The next day I received a text message, sent from the Internet, saying: “Mind your own business, scumbag, if you want to save your life.” Well, I didn’t pay much attention to that. I went to work. Then I showed the message to Khasan Zhuzhayev, the head of the Crime Detection department, and he said: “Be careful, it might be linked to that murder, so stay alert.” Well, good, but I still took it easy and went about my work. 

We had to spend the night at the District Police Department, all the personnel. So we went to a coffee shop with Imran Arasmerzuyev for a cup of tea. The place was about 40 meters away from the department building. We got there and were sitting there for maybe 10 minutes. Then the Special Police Force guys charged in. We know all of them by appearance, each one of them. There were about eight or ten of them. They charged in with submachine guns and right away I recognized Beslan Saidkhasanov, the commanding officer of the Special Police Force battalion. He sat next to Imran and told us to follow them to the Special Forces base. We refused and I said that we have our own superiors and they didn’t give us any orders of that sort so we wouldn’t go anywhere. And he answered something to the effect that they would take us there, no matter what. 

There were some of our coworkers in the coffee shop so I thought it was unlikely that those people would just take us. Then, after a verbal exchange, several Special Forces guys attacked me and I had no time to reach for my gun. I heard gunfire and saw that the chair I was sitting on was riddled with bullet holes. The wall tiles were peeling off. They stuffed me into the car and put my own gun to my head. They took my phone from me and took me to Clinical Hospital #9. 

Then they dragged me out of the car and ordered me to get into the trunk. I refused. I started fighting back, but they hit me with their rifle butts and... well, it wasn’t that painful because I had that thick jacket on. Then they started beating me with the submachine gun barrels, on the legs and on the head. When I came to, I was already in the trunk. And so they were driving and I heard everything they were talking about, what they were saying to each other in the car: “How about we take them to some field, beat him up and do him in and that’s it?” -  “No, we have to take him to the minister, the Special Police Force commander Alikhan Tsakayev, designated ‘thunder’, and then we can do whatever we please.”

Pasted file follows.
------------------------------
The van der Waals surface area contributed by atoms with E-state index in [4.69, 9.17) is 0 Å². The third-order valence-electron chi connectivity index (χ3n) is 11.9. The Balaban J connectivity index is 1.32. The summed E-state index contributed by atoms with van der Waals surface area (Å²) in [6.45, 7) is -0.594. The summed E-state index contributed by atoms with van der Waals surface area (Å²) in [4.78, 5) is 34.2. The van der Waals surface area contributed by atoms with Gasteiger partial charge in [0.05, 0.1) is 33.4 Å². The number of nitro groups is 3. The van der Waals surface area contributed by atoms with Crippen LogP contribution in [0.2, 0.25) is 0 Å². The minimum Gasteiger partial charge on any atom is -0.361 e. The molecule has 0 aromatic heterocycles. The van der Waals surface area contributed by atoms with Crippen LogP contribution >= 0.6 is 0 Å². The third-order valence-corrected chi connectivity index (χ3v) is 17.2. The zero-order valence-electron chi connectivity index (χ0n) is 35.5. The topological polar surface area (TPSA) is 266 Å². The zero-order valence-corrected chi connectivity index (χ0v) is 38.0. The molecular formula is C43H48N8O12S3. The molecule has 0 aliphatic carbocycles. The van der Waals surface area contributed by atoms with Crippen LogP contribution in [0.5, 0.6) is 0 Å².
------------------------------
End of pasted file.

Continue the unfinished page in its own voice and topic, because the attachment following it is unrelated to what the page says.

They kicked me out of the car. Then I looked around and realized I was already at the Special Police Force base. Several Special Police Force guys approached me and started beating me brutally, like I was a rag or an animal, that was the kind of attitude they had. And they have somewhere there on the base, I don’t know, they may have gardens there or something. I saw a rope. They throw it over the tree and then fix your hands behind you back and hang you up there. So your legs are kind of in the air and you are hanging on the tree and… well, I think it was a standard procedure with them. There were lights, so that you couldn’t see their faces. But I saw their faces anyhow: when they’d approach me and his head blocked the lamp. So I remembered a few of them, maybe seven or eight people…or even ten. Some of them I know by first and last names, and some others I can recognize if I saw them. 

They beat me up of course; I can show you a picture. They beat me on the face and insulted me verbally and when I’d ask “Why are you doing that?” they would only say “Shut up, it’s none of your business.” My nose was broken, there were blood clots and I couldn’t breathe. They also gagged me with some duster so I was suffocating. They put a plastic bag over my head and were choking me. Then they removed the bag, thank God. I’d faint every now and then, and they’d pour iced water over me, even though it was November and the weather was cold. The few times I came to I was very cold and besides, I was tied up, feeling a hellish pain; I couldn’t feel my hands at all. 

Then after a while they brought Imran Arasmerzuyev. They threw him out of the car as well. So he was there on the ground about five-seven meters away from me, and then the Special Police Force guys approached him… Beslan Saidkhasanov came, he stepped on his neck, said, “You were fighting back there in the coffee shop,” and after these few words five or six Special Police Force guys started beating him up, right there on the ground. He was bent double and was trying to evade the blows, but it was to no avail. They had submachine guns and were hitting him with the barrels on different parts of his body. They kept beating him for maybe an hour and a half or two hours. 

Then they took me to some sort of basement premises. 

The place was very dirty. After a while they led us out of the basement. I realized it was a parade ground where the formations take place, and there was their commander, Alikhan Tsakayev. When everybody was there he made us stand on our knees in the center of the ground, with our heads down, and delivered a speech in Chechen: “Here are those criminal investigation guys, those roosters and hens. Nobody has the right to detain Special Police Forces people, and whoever does so will suffer the same fate.”